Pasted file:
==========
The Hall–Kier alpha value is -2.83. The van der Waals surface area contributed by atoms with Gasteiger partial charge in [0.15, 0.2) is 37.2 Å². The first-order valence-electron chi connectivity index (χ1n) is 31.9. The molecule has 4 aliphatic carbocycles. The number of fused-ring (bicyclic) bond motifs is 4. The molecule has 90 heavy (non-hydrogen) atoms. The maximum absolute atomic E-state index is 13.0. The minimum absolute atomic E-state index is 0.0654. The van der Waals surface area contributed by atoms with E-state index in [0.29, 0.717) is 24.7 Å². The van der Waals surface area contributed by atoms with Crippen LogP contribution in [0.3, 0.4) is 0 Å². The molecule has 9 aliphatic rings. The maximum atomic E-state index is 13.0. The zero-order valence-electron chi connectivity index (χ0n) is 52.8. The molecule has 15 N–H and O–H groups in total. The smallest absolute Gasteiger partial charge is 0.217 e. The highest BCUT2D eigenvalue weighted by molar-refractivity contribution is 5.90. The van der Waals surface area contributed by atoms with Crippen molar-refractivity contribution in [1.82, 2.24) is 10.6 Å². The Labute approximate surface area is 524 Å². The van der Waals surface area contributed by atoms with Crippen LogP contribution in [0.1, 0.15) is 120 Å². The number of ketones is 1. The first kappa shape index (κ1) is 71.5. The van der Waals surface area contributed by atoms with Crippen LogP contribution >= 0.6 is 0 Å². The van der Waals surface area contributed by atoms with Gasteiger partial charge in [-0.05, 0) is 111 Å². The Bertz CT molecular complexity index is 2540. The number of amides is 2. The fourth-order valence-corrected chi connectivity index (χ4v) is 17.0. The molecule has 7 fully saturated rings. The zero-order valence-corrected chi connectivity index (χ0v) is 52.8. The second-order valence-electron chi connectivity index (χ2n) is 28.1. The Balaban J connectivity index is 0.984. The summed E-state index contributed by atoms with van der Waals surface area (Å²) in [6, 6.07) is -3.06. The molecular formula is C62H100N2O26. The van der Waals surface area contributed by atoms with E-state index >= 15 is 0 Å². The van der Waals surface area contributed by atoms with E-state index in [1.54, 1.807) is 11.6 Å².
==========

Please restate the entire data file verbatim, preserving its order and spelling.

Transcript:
The Hall–Kier alpha value is -2.83. The van der Waals surface area contributed by atoms with Gasteiger partial charge in [0.15, 0.2) is 37.2 Å². The first-order valence-electron chi connectivity index (χ1n) is 31.9. The molecule has 4 aliphatic carbocycles. The number of fused-ring (bicyclic) bond motifs is 4. The molecule has 90 heavy (non-hydrogen) atoms. The maximum absolute atomic E-state index is 13.0. The minimum absolute atomic E-state index is 0.0654. The van der Waals surface area contributed by atoms with E-state index in [0.29, 0.717) is 24.7 Å². The van der Waals surface area contributed by atoms with Crippen LogP contribution in [0.3, 0.4) is 0 Å². The molecule has 9 aliphatic rings. The maximum atomic E-state index is 13.0. The zero-order valence-electron chi connectivity index (χ0n) is 52.8. The molecule has 15 N–H and O–H groups in total. The smallest absolute Gasteiger partial charge is 0.217 e. The highest BCUT2D eigenvalue weighted by molar-refractivity contribution is 5.90. The van der Waals surface area contributed by atoms with Crippen molar-refractivity contribution in [1.82, 2.24) is 10.6 Å². The Labute approximate surface area is 524 Å². The van der Waals surface area contributed by atoms with Crippen LogP contribution in [0.1, 0.15) is 120 Å². The number of ketones is 1. The first kappa shape index (κ1) is 71.5. The van der Waals surface area contributed by atoms with Crippen LogP contribution >= 0.6 is 0 Å². The van der Waals surface area contributed by atoms with Gasteiger partial charge in [-0.05, 0) is 111 Å². The Bertz CT molecular complexity index is 2540. The number of amides is 2. The fourth-order valence-corrected chi connectivity index (χ4v) is 17.0. The molecule has 7 fully saturated rings. The zero-order valence-corrected chi connectivity index (χ0v) is 52.8. The second-order valence-electron chi connectivity index (χ2n) is 28.1. The Balaban J connectivity index is 0.984. The summed E-state index contributed by atoms with van der Waals surface area (Å²) in [6, 6.07) is -3.06. The molecular formula is C62H100N2O26. The van der Waals surface area contributed by atoms with E-state index >= 15 is 0 Å². The van der Waals surface area contributed by atoms with E-state index in [1.54, 1.807) is 11.6 Å².